Gross contends that Shields' liability for damages is not limited to the undertaking because CPLR 6315 does not explicitly provide that the undertaking is the limit of liability.
Under Field Code § 195, Code Civil Procedure § 611 et seq., Civil Practice Act § 884 et seq. and presently under CPLR 6312 (b), New York statutes have conditioned granting an injunction upon the posting of an undertaking or other security to compensate the defendant in the event that plaintiff was not entitled to the injunction.
Under the Code Civil Procedure, the "undertaking [was] the source and measure of liability". (City of Yonkers v Federal Sugar Refining Co., supra, at p 209.) A reason given for limiting damages to the undertaking was that "a plaintiff * * * has the opportunity, if he thinks the security excessive, to abandon his injunction. In any case, he counts the cost, and assumes a liability whose maximum is a determinate amount". (City of Yonkers v Federal Sugar Refining Co., supra, at p 209.) Similarly, the Civil Practice Act provided that the applicant for the injunction was required to post an undertaking to pay the party enjoined damages "not exceeding a sum, specified in the undertaking" (Civ Prac Act § 893).
It is true that the CPLR, unlike its predecessors, does not expressly state that the undertaking is the plaintiff's limit of liability. However, the legislative history contained in McKinney's Consolidated Laws of NY (Book 7B, CPLR 6315, p 392) indicates that CPLR 6315 is a simplification of Civil Practice Act §§ 894, 895 and 896 and that the "only change of substance made * * * is to require notice to all 'interested parties'". Civil Practice Act §§ 894, 895 and 896 provided for the ascertainment of damages by defendant, ascertainment of damages sustained by third parties and an action on the undertaking, respectively.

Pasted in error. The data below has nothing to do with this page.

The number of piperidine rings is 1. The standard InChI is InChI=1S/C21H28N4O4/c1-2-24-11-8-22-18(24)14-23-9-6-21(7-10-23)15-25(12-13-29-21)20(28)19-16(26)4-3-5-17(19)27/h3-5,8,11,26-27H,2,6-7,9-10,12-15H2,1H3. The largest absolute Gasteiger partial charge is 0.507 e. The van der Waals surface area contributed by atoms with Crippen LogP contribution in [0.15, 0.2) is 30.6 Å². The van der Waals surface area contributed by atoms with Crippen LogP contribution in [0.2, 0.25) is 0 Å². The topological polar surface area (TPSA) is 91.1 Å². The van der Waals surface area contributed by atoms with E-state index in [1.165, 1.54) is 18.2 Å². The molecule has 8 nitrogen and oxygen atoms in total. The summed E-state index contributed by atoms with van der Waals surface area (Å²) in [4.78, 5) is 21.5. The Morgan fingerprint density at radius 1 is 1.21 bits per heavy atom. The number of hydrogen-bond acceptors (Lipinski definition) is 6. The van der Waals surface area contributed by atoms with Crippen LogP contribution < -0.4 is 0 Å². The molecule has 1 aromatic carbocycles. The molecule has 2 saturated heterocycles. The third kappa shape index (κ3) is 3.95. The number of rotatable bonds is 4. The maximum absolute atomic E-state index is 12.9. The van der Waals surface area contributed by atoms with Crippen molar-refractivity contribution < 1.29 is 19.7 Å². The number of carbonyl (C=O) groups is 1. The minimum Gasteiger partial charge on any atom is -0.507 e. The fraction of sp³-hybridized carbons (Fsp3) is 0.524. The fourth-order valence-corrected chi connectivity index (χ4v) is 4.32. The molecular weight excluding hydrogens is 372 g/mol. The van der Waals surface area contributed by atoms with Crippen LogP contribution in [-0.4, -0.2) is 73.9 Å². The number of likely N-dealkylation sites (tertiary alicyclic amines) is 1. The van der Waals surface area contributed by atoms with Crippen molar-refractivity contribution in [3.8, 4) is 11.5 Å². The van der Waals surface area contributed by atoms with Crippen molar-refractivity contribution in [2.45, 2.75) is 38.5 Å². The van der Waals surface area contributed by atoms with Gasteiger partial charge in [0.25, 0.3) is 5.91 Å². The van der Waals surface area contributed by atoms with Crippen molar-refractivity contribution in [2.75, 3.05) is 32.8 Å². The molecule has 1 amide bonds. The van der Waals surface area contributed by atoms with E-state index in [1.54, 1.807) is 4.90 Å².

CPLR 6315 does not in any event create a new substantive right to damages, but is merely a procedural device, whereby a party wrongfully enjoined may have his damages determined in an expedited manner prior to commencing a separate plenary action to recover his damages, i.e., an action on the undertaking.
The only section in CPLR article 63 containing a substantive provision for an award of damages is contained in CPLR 6312 (b) (cf. CPLR 6313 [c]). The purpose of an undertaking pursuant to section 6312 (b) is to "reimburse the defendant for damages sustained if it is later finally determined that the preliminary injunction was erroneously granted." (Margolies v Encounter, Inc., 42 N.Y.2d 475, 477.)
From the foregoing it is evident that on the present showing, Gross is limited to an action on the undertaking, his previous action for malicious prosecution of the injunction suit having been dismissed by this court.
RECOVERY ON THE UNDERTAKING
A further problem is presented, however, since the initial $5,000 and $45,000 undertakings have been discharged. Procedure under the Civil Practice Act was different than at present, since a stay could not be canceled and the undertaking would remain in effect "until either damages have been assessed thereunder or * * * the plaintiff is ultimately successful and the matter finally adjudicated". (Carpenter & Hughes v De Joseph, 29 Misc 519, 520.) The Court of Appeals in Margolies v Encounter, Inc. (supra) rejected the view that entitlement to damages pursuant to CPLR 6312 (b) was dependent on the outcome of the main action, and instead placed the focus on the "propriety of the issuance of the preliminary injunction when it was granted at the commencement of the action". (Supra, at p 479.) What is troublesome in the application of Margolies (supra) to this action is that the preliminary relief sought and the final determination on the merits are the same.